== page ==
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Decisions of the Superior Courts of New South Wales, 1788-1899

R. v. Spring and Marlow [1834] NSWSupC 1

forgery - Bank of Australia - Sydney Herald, proprietors - ticket of leave - bank procedure

Supreme Court of New South Wales

Burton J., 8 January 1834

Source: Sydney Herald, 13 January 1834[1 ]

Wednesday. - Before Judge Burton, and a Military Commission.

James Spring, and Thomas Marlow, were arraigned at the Bar under information of the Attorney General, charged with having committed a forgery on the Bank of Australia, and uttering the instrument knowing the same to be forged.

Mr. Therry opened the prosecution, and stated that on the 21st day of October last, the prisoner Thomas Marlow, presented a cheque for £138, at the Bank of Australia, purporting to be drawn by Stephens and Stokes, proprietors of the Sydney Herald Newspaper, in favour of James Newton.  The Teller at the Bank having doubt as to the signature, submitted it to the Accountant, who, having doubt also, said it could not be paid without being countersigned by Stephens and Stokes.  The prisoner Marlow then took away the cheque with him, and within half an hour after returned with it, written on the back, ``this is correct, Stephens and Stokes."  There was still some hesitation in payment at the Bank, but Marlow said ``it is all right, and he wrote on the back of the cheque ``James Newton," as being his own name, and then the money was paid to him.  The prisoners were shortly afterward taken into custody by the Chief Constable, and obtained the money.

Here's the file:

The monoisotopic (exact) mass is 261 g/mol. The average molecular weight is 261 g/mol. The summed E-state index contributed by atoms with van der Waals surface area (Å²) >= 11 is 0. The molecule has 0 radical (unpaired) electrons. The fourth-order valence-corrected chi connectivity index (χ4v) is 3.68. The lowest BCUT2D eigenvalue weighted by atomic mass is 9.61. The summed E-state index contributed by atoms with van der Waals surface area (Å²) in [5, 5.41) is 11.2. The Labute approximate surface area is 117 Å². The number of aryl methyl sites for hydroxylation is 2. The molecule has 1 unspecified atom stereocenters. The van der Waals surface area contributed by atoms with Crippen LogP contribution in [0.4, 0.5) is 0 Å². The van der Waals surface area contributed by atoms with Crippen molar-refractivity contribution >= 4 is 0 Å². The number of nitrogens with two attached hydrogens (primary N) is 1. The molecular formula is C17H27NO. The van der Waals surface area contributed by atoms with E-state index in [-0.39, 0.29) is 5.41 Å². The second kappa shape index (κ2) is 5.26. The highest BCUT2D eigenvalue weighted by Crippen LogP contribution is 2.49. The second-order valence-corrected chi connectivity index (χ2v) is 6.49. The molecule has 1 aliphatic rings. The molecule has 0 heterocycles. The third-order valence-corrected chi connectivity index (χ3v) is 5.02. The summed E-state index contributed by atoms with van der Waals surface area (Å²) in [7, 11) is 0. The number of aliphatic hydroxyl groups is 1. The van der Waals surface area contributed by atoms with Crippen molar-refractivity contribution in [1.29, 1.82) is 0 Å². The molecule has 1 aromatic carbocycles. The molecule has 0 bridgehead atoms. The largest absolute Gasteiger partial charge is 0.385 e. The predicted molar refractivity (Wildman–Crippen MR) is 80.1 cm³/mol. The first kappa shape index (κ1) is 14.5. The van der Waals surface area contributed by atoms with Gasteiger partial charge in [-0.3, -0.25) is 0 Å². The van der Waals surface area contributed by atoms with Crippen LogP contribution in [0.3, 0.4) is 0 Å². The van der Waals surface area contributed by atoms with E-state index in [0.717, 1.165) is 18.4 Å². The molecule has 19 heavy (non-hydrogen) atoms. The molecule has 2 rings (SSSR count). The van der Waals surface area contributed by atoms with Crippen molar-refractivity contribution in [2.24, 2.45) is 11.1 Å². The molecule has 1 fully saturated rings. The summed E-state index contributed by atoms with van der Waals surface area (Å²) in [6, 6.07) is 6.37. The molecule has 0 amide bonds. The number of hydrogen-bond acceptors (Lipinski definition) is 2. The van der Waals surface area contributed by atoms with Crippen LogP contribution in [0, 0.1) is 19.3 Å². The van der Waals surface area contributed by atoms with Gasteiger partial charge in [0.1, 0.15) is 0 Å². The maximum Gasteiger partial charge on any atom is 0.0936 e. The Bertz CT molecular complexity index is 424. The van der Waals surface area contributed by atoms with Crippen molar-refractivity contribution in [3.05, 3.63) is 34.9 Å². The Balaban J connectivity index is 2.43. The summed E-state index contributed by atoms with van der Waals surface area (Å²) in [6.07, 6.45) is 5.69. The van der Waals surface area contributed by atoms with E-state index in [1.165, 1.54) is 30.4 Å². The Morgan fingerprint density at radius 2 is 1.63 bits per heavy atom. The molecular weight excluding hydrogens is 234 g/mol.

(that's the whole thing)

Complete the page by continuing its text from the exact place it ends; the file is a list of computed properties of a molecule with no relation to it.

William Henry Mackenzie, deposed to his being Cashier of the Bank of Australia, and that George Bunn, and several others, had signed the deed of settlement as co-partners in the same.  (One of the counts charged the prisoners with having defrauded George Bunn, and others, as proprietors of the Bank of Australia.

John Sullivan, Teller at the Bank of Australia, by his evidence confirmed the statement of the Counsel for the information, and added that he had paid the cheque to Marlow, who signed his name at the back ``James Newton," by notes of the Bank as follows - five of £10; ten of £5; six of £2; and twenty-six of £1 each; that Stephens and Stokes printed their own bank cheques, and that they were different to any in the Colony; the rotation number which Stephens and Stokes adopted in the corner of the cheque, was on the forged cheque paid 56, and the preceding genuine cheque, paid to their order, was numbered 55; the forged cheque after the precautions taken, did impose upon him.